- Our most reliable manuscripts read “our”
- The majority of Byzantine minuscules are split between the two readings
I believe the controversy is easily resolved by understanding how verse 4 informs us that John’s written testimony is given to us so that we may be included in their fellowship with the Father and his Son. As their joy is wrapped up in the eternal life of knowing Christ, so we too may share in the blessing of their fellowship and unrestricted joy in Jesus Christ!
“Our” should not be understood as the apostles “verses” the rest of us, but instead, as the apostles “together with” the rest of us. Nothing in this text indicates that John is gloating over an exclusive joy that does not belong to the Church. He is extolling the eternal joy of unrestricted and unashamed fellowship with Jesus Christ!
What does John mean when he says that our joy will be made “complete”?
The concept of completeness is a consistent and unified theme throughout his first epistle, which I suggest tells us that our joy in the eternal fellowship of Christ is brought to maturity in those who keep his word by God’s perfect and abiding love, which will commend us to him in confidence on the day of judgment:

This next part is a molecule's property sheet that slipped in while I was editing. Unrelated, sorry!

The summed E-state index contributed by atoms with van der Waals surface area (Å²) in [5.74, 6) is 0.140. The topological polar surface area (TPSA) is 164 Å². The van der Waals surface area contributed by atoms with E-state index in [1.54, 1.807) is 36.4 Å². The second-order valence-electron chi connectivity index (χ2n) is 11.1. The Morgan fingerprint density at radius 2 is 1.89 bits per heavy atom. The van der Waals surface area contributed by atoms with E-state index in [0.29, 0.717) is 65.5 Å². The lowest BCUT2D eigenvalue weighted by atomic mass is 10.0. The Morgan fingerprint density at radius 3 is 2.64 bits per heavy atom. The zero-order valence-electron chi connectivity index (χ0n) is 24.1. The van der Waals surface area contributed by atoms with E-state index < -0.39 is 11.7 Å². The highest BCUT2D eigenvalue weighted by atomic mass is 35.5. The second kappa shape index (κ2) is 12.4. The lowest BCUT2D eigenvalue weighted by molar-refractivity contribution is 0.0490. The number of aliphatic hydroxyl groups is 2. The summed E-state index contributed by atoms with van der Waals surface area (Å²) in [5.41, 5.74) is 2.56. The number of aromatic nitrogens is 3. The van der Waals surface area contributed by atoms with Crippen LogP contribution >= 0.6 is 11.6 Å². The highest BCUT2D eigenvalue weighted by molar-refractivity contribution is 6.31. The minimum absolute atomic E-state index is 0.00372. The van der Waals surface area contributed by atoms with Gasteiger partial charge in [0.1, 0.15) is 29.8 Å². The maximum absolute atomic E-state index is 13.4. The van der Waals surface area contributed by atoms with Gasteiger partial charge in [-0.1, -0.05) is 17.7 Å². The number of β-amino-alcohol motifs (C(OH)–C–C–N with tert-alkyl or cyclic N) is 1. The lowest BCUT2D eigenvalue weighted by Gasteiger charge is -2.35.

1st John 2:5 (CSB) But whoever keeps his word, truly in him the love of God is made complete. This is how we know we are in him
1st John 4:12 (CSB) No one has ever seen God. If we love one another, God remains in us and his love is made complete in us.
1st John 4:17 (CSB) In this, love is made complete with us so that we may have confidence in the day of judgment, because as he is, so also are we in this world.
1st John 4:18 (CSB) There is no fear in love; instead, perfect love drives out fear, because fear involves punishment. So the one who fears is not complete in love.
The expectation is that the joy John is writing about is made complete by abiding in the word of Christ and keeping the love of God.
These are the high aims of John’s first epistle!